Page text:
The Industrial Development Agency is also going to consider awarding the project a payment in lieu of taxes agreement. That will be discussed at its meeting Monday, she said.
The project’s direct and indirect impact to the local economy will be more than $47 million, according to estimates by Morrisville College. Twenty engineering jobs will be created within one year at the plant, while about 130 agriculture-related jobs are expected to be created on new spinoff businesses surrounding the plant and on local farms in the region.
The project also is expected to increase the production of oil-based feed stocks on New York farms and could increase the value of soybeans by 30 cents per bushel. The current price per soybean bushel is $7.50, according to Janice Degni, field crop specialist for the Cornell Cooperative Extension of Cortland County.
Empire AgriFuel LLC has a purchase offer with Dave Law, owner of CNY PowerSports, and one with Bob Frazie, owner of Cazenovia Equipment Co. Inc., for a total of 11 acres of land. Somerville declined to reveal the amounts of the purchase offers.
Somerville said the Polkville site was chosen over a handful of other county sites, including the former Homer Oil plant in Homer, for a variety of reasons. Those include the Polkville site’s relatively flat land, its proximity to Interstate 81 and its location in an Empire Zone and industrial zone.
“It’s not in a residential community,” he said. “We have industrial neighbors so we in fact may even have some partnership interests in.”
Once the project gets the proper town, county and state permits and approval, construction on the facility will begin.
Somerville said he anticipates the plant will open in 12 to 14 months.

Plant should ease transportation costs for farmers

Local farmers say the new plant may encourage them to grow more soybeans, but more than anything it will provide them with a cheaper source of meal for their cows.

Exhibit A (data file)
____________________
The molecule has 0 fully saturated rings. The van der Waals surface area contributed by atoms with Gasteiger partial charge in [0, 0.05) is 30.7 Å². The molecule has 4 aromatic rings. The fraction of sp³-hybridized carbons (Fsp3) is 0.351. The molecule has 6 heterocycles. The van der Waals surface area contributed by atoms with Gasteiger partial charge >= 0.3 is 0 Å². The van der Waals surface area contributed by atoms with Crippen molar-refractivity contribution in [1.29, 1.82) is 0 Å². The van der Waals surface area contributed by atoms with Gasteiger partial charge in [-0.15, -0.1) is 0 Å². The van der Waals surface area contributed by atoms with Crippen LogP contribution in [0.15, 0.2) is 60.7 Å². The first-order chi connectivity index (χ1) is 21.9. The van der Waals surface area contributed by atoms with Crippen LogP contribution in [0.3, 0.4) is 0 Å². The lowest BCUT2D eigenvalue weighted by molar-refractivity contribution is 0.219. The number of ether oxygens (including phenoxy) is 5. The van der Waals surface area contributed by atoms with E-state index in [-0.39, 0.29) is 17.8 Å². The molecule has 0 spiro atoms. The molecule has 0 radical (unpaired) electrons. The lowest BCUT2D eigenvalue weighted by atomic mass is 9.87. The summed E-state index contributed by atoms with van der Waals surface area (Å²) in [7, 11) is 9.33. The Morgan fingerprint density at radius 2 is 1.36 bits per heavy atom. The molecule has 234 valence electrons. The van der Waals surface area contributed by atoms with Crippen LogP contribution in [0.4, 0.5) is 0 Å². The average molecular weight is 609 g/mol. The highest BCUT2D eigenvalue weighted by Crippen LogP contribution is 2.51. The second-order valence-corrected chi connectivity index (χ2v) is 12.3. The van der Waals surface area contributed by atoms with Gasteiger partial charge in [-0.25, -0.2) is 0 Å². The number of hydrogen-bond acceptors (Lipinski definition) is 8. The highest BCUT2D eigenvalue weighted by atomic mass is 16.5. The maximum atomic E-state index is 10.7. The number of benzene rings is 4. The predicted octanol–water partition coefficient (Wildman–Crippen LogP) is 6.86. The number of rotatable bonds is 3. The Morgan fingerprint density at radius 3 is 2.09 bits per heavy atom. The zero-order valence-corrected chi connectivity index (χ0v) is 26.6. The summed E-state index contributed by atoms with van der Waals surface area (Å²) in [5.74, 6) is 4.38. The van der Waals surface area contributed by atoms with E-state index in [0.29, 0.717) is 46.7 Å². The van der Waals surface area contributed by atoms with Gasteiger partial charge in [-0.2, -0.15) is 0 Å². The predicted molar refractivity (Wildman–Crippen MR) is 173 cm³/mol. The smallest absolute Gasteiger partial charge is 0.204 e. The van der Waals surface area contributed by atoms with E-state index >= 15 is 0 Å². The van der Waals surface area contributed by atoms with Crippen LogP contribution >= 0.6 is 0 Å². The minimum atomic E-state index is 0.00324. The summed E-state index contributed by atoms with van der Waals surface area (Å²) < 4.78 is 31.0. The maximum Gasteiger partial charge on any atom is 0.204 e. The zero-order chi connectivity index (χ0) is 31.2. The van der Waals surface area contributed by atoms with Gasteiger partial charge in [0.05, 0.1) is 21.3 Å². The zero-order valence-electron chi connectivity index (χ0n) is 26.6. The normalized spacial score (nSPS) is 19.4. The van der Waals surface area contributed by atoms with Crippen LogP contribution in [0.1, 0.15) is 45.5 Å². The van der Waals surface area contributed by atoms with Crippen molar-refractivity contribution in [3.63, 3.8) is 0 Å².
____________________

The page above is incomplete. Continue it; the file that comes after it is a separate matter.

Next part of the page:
Stuart Young, an East Homer farmer who produces about 3,000 bushels of soybeans once every few years, said he now buys soybean meal for his cows from Canada and the Midwest.
It costs about $15 a ton to bring soybean here, bringing the total cost of a ton from $230 to $245, Young said. He said he buys between 400 and 500 tons a year.
According to the state Department of Agriculture and Markets, New York farmers harvested 9 million bushels of soybeans in 2006, and the rate of soybean production in the state has increased by about 20 percent per year since 2000.
Cortland County farmers harvested 42,100 bushels of soybeans in 2006, almost three times the amount they harvested in 2002.
Canola production is minimal in New York state, even though the climate allows for it, while it is a big industry all over Canada, including in Ontario, and states including North Dakota and Montana.
Young said there are only a few local farmers who produce soybeans regularly, including Ralph Parks in Cincinnatus, John Diesher in Cortlandville and Young’s cousin Martin Young in Cuyler.
He said more farmers may want to get into soybean producing as a result of the new plant, but for the time being most will benefit from the meal as they are primarily dairy farmers.
—Christine Laubenstein


Judge splits verdict in Purr Fect trial

Purr Fect Trial

Joe McIntyre/staff photographer
Purr Fect World board member Eugena Cute appears at Cortland City Court Thursday for the verdict in the corporation’s nonjury trial on charges of failing to properly care for nearly 300 cats.